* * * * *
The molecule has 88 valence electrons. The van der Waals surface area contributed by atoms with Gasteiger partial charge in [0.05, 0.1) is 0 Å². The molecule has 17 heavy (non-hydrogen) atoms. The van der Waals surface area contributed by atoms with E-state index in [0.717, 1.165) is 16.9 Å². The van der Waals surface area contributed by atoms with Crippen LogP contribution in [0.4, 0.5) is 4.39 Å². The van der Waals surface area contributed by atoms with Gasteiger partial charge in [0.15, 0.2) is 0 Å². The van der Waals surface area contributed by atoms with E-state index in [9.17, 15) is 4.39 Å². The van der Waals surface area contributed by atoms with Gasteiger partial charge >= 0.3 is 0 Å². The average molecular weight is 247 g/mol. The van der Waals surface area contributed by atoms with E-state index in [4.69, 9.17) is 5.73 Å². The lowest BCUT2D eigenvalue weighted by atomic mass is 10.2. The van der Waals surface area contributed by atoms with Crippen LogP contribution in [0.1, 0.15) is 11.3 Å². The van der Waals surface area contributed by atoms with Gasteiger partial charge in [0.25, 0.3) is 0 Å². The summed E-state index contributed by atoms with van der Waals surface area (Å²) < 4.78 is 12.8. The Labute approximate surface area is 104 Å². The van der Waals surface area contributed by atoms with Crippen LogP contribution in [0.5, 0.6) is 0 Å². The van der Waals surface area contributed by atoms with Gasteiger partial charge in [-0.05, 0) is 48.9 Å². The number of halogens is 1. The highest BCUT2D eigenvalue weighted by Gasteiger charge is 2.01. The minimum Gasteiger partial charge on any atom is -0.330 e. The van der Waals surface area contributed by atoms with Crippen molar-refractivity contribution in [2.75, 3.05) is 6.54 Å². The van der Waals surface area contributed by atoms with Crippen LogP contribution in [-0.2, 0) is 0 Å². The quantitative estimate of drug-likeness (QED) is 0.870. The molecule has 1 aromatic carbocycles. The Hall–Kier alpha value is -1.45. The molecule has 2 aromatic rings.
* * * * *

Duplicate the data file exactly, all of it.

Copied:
The molecule has 88 valence electrons. The van der Waals surface area contributed by atoms with Gasteiger partial charge in [0.05, 0.1) is 0 Å². The molecule has 17 heavy (non-hydrogen) atoms. The van der Waals surface area contributed by atoms with E-state index in [0.717, 1.165) is 16.9 Å². The van der Waals surface area contributed by atoms with Crippen LogP contribution in [0.4, 0.5) is 4.39 Å². The van der Waals surface area contributed by atoms with Gasteiger partial charge in [0.15, 0.2) is 0 Å². The van der Waals surface area contributed by atoms with E-state index in [9.17, 15) is 4.39 Å². The van der Waals surface area contributed by atoms with Gasteiger partial charge >= 0.3 is 0 Å². The average molecular weight is 247 g/mol. The van der Waals surface area contributed by atoms with E-state index in [4.69, 9.17) is 5.73 Å². The lowest BCUT2D eigenvalue weighted by atomic mass is 10.2. The van der Waals surface area contributed by atoms with Crippen LogP contribution in [0.1, 0.15) is 11.3 Å². The van der Waals surface area contributed by atoms with Gasteiger partial charge in [0.25, 0.3) is 0 Å². The summed E-state index contributed by atoms with van der Waals surface area (Å²) < 4.78 is 12.8. The Labute approximate surface area is 104 Å². The van der Waals surface area contributed by atoms with Crippen LogP contribution in [0.5, 0.6) is 0 Å². The van der Waals surface area contributed by atoms with Gasteiger partial charge in [-0.05, 0) is 48.9 Å². The number of halogens is 1. The highest BCUT2D eigenvalue weighted by Gasteiger charge is 2.01. The minimum Gasteiger partial charge on any atom is -0.330 e. The van der Waals surface area contributed by atoms with Crippen molar-refractivity contribution in [2.75, 3.05) is 6.54 Å². The van der Waals surface area contributed by atoms with Crippen LogP contribution in [-0.2, 0) is 0 Å². The quantitative estimate of drug-likeness (QED) is 0.870. The molecule has 1 aromatic carbocycles. The Hall–Kier alpha value is -1.45. The molecule has 2 aromatic rings.